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How Baha’is Build a Beloved Community

Deborah Clark Vance | Aug 24, 2021

The views expressed in our content reflect individual perspectives and do not represent the official views of the Baha'i Faith.

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Deborah Clark Vance | Aug 24, 2021

The views expressed in our content reflect individual perspectives and do not represent the official views of the Baha'i Faith.

What makes a “beloved community?” Originally a concept from the American philosopher Josiah Royce, the phrase was adopted by the Reverend Dr. Martin Luther King, Jr., who wrote that achieving beloved community is not about defeating opponents but winning their friendship. 

Dr. King said economic and social justice, fueled by brotherly love, build the pillars of a beloved community. 

Do you consider yourself part of a beloved community?

RELATED: Do You Have to Be a Baha’i to Be Part of the Baha’i Community?

How Baha’is Create Beloved Community

In order to describe how a Baha’i would strive to create beloved community, it’s necessary to explain a little about organization in the Baha’i Faith. 

Baha’u’llah, the revealer of the Baha’i message, taught that all things derive from one point – God’s will – so all things are imbued with spirit. He advised that diversities of nationality, gender, ethnicity, race, and thought were provided by God. He proclaimed that humankind comprises one family whose members are united in spirit, and that religions are part of a single progressively unfolding Faith.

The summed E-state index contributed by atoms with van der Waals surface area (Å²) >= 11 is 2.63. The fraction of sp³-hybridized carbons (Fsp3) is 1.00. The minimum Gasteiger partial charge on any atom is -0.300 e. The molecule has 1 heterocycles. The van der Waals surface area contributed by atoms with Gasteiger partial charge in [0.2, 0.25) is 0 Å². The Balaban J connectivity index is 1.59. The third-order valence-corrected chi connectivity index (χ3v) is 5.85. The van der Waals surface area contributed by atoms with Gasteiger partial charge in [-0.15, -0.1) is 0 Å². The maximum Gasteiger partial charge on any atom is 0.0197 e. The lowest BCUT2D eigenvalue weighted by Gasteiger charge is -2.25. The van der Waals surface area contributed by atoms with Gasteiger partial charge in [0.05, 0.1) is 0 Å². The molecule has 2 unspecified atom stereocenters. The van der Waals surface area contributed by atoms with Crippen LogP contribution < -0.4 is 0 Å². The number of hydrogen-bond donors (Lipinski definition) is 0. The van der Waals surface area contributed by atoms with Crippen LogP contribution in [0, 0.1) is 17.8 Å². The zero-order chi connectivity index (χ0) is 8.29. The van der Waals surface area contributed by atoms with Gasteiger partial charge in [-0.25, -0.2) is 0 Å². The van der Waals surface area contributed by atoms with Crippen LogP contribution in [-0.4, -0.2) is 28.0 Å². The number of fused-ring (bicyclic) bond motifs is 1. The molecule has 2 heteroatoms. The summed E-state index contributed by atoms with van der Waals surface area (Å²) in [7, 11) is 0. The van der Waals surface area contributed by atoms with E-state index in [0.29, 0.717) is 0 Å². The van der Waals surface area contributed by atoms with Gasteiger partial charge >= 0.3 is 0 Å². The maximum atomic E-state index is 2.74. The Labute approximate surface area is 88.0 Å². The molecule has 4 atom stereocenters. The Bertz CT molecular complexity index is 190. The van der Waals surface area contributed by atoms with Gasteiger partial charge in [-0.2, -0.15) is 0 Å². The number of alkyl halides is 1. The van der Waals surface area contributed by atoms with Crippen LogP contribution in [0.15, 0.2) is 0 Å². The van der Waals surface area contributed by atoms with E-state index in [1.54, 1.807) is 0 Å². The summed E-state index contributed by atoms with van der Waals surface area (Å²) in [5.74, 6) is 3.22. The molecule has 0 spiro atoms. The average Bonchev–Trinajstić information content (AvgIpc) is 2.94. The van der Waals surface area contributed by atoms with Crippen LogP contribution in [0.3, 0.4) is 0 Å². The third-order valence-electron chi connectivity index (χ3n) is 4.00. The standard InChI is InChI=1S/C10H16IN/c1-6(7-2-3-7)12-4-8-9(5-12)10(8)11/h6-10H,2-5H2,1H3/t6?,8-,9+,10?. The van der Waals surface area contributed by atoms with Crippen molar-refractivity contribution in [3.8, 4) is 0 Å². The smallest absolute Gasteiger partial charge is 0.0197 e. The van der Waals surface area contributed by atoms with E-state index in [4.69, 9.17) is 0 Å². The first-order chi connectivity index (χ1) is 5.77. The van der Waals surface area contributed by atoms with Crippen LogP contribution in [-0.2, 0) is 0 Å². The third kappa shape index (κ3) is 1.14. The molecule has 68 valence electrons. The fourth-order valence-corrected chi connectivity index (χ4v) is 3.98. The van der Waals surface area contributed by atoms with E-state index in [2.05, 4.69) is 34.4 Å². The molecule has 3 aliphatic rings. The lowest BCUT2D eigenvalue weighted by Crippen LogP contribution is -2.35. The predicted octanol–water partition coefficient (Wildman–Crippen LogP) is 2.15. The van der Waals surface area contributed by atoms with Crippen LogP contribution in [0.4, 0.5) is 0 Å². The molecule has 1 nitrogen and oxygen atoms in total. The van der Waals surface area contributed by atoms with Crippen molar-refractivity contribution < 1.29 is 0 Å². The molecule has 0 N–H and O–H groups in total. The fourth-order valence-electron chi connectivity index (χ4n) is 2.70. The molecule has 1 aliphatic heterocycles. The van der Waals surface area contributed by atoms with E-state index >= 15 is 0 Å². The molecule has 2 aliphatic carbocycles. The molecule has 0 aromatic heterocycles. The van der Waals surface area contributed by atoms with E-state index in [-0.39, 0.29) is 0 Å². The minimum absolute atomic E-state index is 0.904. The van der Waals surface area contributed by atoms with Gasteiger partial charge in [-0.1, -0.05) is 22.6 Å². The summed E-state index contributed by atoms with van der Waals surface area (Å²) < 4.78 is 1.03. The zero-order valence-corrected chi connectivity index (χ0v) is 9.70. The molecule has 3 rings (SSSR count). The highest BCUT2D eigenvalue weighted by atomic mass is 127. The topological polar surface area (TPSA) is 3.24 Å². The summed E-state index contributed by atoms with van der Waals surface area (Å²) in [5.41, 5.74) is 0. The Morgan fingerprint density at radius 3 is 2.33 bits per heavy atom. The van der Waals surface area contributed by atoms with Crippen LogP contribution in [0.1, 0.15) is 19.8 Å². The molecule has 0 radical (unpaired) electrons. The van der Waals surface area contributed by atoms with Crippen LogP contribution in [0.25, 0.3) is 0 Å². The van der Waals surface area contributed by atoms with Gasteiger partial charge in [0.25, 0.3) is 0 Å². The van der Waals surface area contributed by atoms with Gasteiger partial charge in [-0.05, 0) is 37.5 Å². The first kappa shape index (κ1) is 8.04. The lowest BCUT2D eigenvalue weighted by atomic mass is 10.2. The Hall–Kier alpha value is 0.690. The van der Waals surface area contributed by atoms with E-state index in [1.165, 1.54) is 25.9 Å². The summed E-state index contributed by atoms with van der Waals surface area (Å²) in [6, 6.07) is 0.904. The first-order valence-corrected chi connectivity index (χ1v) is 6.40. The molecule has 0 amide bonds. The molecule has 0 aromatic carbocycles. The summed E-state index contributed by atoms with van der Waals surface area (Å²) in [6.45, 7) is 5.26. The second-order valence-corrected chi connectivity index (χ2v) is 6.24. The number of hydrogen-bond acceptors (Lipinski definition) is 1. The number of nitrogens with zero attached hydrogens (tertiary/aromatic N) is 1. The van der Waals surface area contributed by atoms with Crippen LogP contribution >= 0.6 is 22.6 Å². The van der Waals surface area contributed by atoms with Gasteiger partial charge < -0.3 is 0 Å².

Indeed, Baha’u’llah declared that if two people argue about religion, both are wrong. His social teachings include that all people must become educated; extremes of wealth and poverty must be eliminated by applying spiritual solutions; peace among the races and nations must be achieved; the equality of men and women must be upheld; and a universal auxiliary language must be established. He also declared that because religion and science are two different ways to understand reality, both avenues should be used and both essentially agree.

The Unique Structure of a Baha’i Community

Baha’u’llah didn’t just promulgate a set of principles, however – he established an administrative order through which the spirit of his teachings can flow. Baha’i communities are organized without clergy and are overseen by elected bodies, called Assemblies, of nine individuals in each locality anywhere in the world where at least nine adult Baha’is reside. Any adult Baha’i within the jurisdiction is eligible to serve on an Assembly. Elections occur without electioneering or nominations, and happen similarly for the national as well as for the international Baha’i governing body.

Communities gather on the first day of each 19-day Baha’i month to pray, consult and socialize. Issues of community concern are decided by consensus during a process of consultation, whose aim is to uncover the truth in any situation. In this age of the maturation of humanity, Baha’u’llah advised us to individually determine relative truths especially through prayer, meditation and studying the Baha’i writings. Baha’u’llah wrote: